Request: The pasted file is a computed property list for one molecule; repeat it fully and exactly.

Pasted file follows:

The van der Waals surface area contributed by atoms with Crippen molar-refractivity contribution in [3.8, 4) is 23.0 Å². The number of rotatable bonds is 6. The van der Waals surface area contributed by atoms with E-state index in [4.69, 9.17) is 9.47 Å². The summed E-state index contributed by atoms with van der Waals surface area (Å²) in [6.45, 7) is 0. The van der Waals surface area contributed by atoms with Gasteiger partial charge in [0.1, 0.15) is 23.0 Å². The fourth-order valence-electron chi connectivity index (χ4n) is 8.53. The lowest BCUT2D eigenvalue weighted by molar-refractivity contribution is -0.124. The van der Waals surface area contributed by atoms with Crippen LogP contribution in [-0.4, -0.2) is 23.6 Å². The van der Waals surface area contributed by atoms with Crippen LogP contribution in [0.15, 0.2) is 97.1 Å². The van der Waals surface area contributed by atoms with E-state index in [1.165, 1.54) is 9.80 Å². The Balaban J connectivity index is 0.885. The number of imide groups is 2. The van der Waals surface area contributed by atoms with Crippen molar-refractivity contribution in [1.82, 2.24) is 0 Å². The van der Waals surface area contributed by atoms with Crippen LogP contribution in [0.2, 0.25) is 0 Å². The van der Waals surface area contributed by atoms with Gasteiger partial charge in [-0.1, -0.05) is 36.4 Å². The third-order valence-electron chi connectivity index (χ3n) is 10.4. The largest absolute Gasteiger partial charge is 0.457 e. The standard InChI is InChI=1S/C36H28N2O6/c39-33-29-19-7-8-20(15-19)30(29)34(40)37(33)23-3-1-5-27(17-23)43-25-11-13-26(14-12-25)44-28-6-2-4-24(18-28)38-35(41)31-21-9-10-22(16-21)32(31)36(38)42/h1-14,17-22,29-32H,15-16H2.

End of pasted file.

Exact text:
The van der Waals surface area contributed by atoms with Crippen molar-refractivity contribution in [3.8, 4) is 23.0 Å². The number of rotatable bonds is 6. The van der Waals surface area contributed by atoms with E-state index in [4.69, 9.17) is 9.47 Å². The summed E-state index contributed by atoms with van der Waals surface area (Å²) in [6.45, 7) is 0. The van der Waals surface area contributed by atoms with Gasteiger partial charge in [0.1, 0.15) is 23.0 Å². The fourth-order valence-electron chi connectivity index (χ4n) is 8.53. The lowest BCUT2D eigenvalue weighted by molar-refractivity contribution is -0.124. The van der Waals surface area contributed by atoms with Crippen LogP contribution in [-0.4, -0.2) is 23.6 Å². The van der Waals surface area contributed by atoms with Crippen LogP contribution in [0.15, 0.2) is 97.1 Å². The van der Waals surface area contributed by atoms with E-state index in [1.165, 1.54) is 9.80 Å². The Balaban J connectivity index is 0.885. The number of imide groups is 2. The van der Waals surface area contributed by atoms with Crippen molar-refractivity contribution in [1.82, 2.24) is 0 Å². The van der Waals surface area contributed by atoms with Crippen LogP contribution in [0.2, 0.25) is 0 Å². The van der Waals surface area contributed by atoms with Gasteiger partial charge in [-0.1, -0.05) is 36.4 Å². The third-order valence-electron chi connectivity index (χ3n) is 10.4. The largest absolute Gasteiger partial charge is 0.457 e. The standard InChI is InChI=1S/C36H28N2O6/c39-33-29-19-7-8-20(15-19)30(29)34(40)37(33)23-3-1-5-27(17-23)43-25-11-13-26(14-12-25)44-28-6-2-4-24(18-28)38-35(41)31-21-9-10-22(16-21)32(31)36(38)42/h1-14,17-22,29-32H,15-16H2.